Fife College’s new principal has pledged to work hard to win more investment in education and focus on delivering for students and the Fife economy after settling into his new post.
Hugh Hall may only be weeks into the role but the former chief operating officer at Strathclyde University is in no doubt about the direction he wants to take an institution which is responsible for around 22,000 learners over five main campuses across the Kingdom.
Having met with staff and students across Fife after taking the reins from predecessor Hugh Logan, Mr Hall’s mantra is very much about creating capacity, cutting bureaucracy and freeing frontline staff up to do their jobs.
And with that in mind, the new chief is also committed to maximising the resources at his disposal – whilst also positioning the college to increase its commercial income.
“We’re about creating opportunities for people and transforming their lives, and for me it’s a great privilege to be part of that,” he commented.
“Over half of the Scottish Government budget is now spent on health and social care. The inevitability is that that is going to increase over the coming years, and a lot of that money is spent in dealing with the consequences of societal issues.
“What education can do is help address those societal issues, improve people’s lives and impact positively on the health and social care system. Education is not only an investment in skills and in the economy, it’s an investment in people’s wellbeing.
“If there’s going to be a squeeze in public funding education can become an easy target as the benefits are perhaps not immediately apparent.
“If you actually think about some of the things we do to help improve people’s life chances, it can in turn help reduce dependence on the health and social care system.
“We are not only about education, we’re about social transformation as well.
“So I’ve got great respect for the team at Fife College because they are doing some fantastic work in fairly challenging circumstances.
“I want to free up people to get on and do their jobs. My job is to make sure they’ve got clear strategic direction and the resources and infrastructure to do their jobs well.”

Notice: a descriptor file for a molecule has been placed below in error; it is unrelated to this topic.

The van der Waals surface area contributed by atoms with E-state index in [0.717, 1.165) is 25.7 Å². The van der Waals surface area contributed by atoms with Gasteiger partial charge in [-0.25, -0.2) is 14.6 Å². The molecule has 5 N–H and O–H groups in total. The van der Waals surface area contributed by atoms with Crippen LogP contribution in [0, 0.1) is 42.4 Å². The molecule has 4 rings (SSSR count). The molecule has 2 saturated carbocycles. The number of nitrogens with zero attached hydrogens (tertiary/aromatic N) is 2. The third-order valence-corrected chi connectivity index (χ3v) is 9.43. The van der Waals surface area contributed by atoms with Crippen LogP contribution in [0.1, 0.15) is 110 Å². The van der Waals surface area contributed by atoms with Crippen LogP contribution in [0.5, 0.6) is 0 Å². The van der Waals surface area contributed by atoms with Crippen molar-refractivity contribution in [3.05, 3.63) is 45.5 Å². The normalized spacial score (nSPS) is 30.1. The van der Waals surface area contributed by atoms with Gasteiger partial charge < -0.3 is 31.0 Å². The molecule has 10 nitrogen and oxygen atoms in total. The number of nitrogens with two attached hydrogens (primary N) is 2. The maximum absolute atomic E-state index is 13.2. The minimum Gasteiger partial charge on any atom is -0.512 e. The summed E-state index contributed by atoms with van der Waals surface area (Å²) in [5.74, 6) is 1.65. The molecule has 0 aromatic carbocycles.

With funding tight, Mr Hall is well aware that resources will be stretched and he confirmed that he is currently looking at the range of courses provided by Fife College to ensure the right balance.
He noted: “Are we training people in the right skills to support Fife’s future economic needs, in digital, in construction and in health and social care? Employability is a priority and that means equipping people with skills that will result in them finding a job.
“I’ve reassured the staff that I’m not going to make big changes for changes sake – the staff have been through regionalisation to create Fife College so I’m not about to throw it up in the air as the incoming chief.
“But I do want to reflect and make sure that we’re actually providing the right training and education in the right place and that’s going to take a bit of time.
“Colleges generally live hand to mouth financially and we’re part of the public sector accounting arrangements so we’ve got limitations in terms of things like our ability to borrow.
“But I want to encourage people to think about how we can generate new business opportunities and new income streams to bolster the funding we receive from the Scottish Funding Council.”
Mr Hall has joined at an exciting time for the college, which recently opened a new Levenmouth Campus and is progressing plans to build a new state-of-the-art campus in Dunfermline by 2020.
Indeed, he believes the Levenmouth venture could well set a trend across Scotland.
“Levenmouth Campus for me is a fantastic asset and I’m struggling to find another example of a similar joint campus in the whole of Scotland,” he added.
“So far we’ve put a building up – that’s the easy part.
“Now we’ve got to demonstrate that it is delivering the ambition.
“How has it improved engagement between the school and the college and the local community, how has it helped widen access for people to further education, how has it helped create a strong productive working relationship between the school and the college?
“The exciting thing for me is that when we evidence all of that, then we have a template that could be rolled out to other parts of Fife and Scotland.”